About a month ago we put together a sign-up sheet on various draft-related topics, and one by one the writers selected the choices. The idea was so successful, it even brought Andrew T. Fisher out of hiding.
One of the big reasons for that success is the topics provided by the folks upstairs. Almost all of them are both interesting and informative; but there's one that just doesn't belong on the list, and that's the topic we've reached today. Not surprisingly, it was picked last.
The idea for this piece was to have one of us look at the farm system, figure out where it's weak, and then say: "The Rockies should draft 'Player X' because he fits nicely into the system". It sounds nice in theory, but in reality, that strategy is for losers. That's exactly the type of mentality that gets teams in huge trouble in the MLB Draft.
There's several reasons for this:
1) The amount of time it takes to harvest draft picks in MLB is longer than any other major sport. For instance, Charlie Blackmon was taken in the second round of the 2008 draft, and he's just starting to have a major impact now. There's absolutely no way any club can accurately predict what the team's specific needs will be that far in advance.
2) Not only is there a large gap between the time a player is drafted and the time a player actually starts making a big impact on a major league roster, but the exact time of that gap is unpredictable. A great player might become great in the major leagues two years after being drafted, four years after being drafted, or six years after being drafted. There's just no exact science to it.
David Dahl is a good example of this. He was taken in the first round of the 2012 draft and was expected to rise quickly thought the low minors, but he then lost all of his 2013 season with a leg injury. That lost season doesn't change his ceiling as a player, but it absolutely will mess with his arrival time.
3) If a team decides it needs to draft a player who plays a certain position (or not draft a player from a certain position), it's immediately shrinking the talent pool of star players on the board and increasing the likelihood of drafting a bust.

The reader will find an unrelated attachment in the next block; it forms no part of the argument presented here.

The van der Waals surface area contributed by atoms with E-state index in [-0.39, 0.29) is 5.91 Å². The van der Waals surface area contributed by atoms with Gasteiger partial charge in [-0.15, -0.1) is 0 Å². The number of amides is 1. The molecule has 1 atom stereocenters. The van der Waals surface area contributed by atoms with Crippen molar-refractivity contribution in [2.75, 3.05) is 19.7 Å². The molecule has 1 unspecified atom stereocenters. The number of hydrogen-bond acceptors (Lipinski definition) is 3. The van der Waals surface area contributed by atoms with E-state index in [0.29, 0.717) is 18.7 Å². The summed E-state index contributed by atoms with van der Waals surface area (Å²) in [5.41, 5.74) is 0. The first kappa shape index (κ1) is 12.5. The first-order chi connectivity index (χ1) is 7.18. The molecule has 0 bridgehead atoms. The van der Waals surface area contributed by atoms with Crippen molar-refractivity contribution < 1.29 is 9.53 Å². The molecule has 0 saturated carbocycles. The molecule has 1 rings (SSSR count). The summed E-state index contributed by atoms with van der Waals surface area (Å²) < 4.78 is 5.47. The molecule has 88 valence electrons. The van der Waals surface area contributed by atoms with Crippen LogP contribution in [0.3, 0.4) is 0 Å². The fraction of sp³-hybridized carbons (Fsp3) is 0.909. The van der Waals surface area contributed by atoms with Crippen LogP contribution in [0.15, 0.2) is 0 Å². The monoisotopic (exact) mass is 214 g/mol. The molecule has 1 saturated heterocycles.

This is just bad strategy. The last thing you want to do with any pick (but especially with a pick in the top half of the first round) is get zero production out of it. This means you have to keep as many avenues open as possible to find the potential superstar players.
The ultimate example of this is also the most obvious one; and of course it's when the Rockies selected Greg Reynolds with the second overall pick back in 2006 instead of Evan Longoria because they already had Garrett Atkins at the major league level and Ian Stewart waiting in the minors. This decision haunted the franchise for years until Nolan Arenado arrived on the scene.
4) Since when do teams not want the best players? Let's take a hypothetical situation. Suppose Mike Trout was five years younger, in this draft, and you somehow knew what he would become and had the power to select Colorado's first player this June. Is there any scenario on God's green Earth where you don't take Trout? I don't care how many outfielders the Rockies have on the roster and in the minor leagues. You take nab the big fish and figure out where everybody plays later. You've got years to sort through it.
That's what the draft is in a sense. A free shot at any player you want from a huge crop of potential. You just don't know for sure where the real talent is located.
* * * * *
Drafting for "System Needs" is a horrible idea. The only thing the Rockies' system needs is the best player available. The tricky part, especially with this year's group of players is separating the pretenders from the contenders.
However, history tells us there's always, always, always at least one Superstar available by the time the eighth pick rolls around.
In fact, digging deeper, here's a list at some of the best players taken outside of the top ten picks in the drafts from last decade (2001-2010).....
(There's plenty more in most years, but I just took one from each season to prove a point)
2001: David Wright (#37 overall)
2002: Cole Hamels (#17 overall)
2003: Adam Jones (#37 overall)
2004: Dustin Pedroia (#65 overall)
2005: Andrew McCutchen (#11 overall)
2006: Max Scherzer (#11 overall)
2007: Giancarlo Stanton (#76 overall)
2008: Craig Kimbrel (#96 overall)
2009: Mike Trout (#25 overall)
2010: Chris Sale (#13 overall)
I'd take any of those players and put them on the Rockies right now if I could draft them.
This isn't to say we should expect the Rockies to find this kind of talent from a guy who is expected to be taken 40 slots down the line with the eighth overall pick, but it does show you that big time major league talent will be on the board when the Rockies make their selection.
That's all that matters. The Rockies just have to find that talent, regardless of position. Of course, that's easier said than done.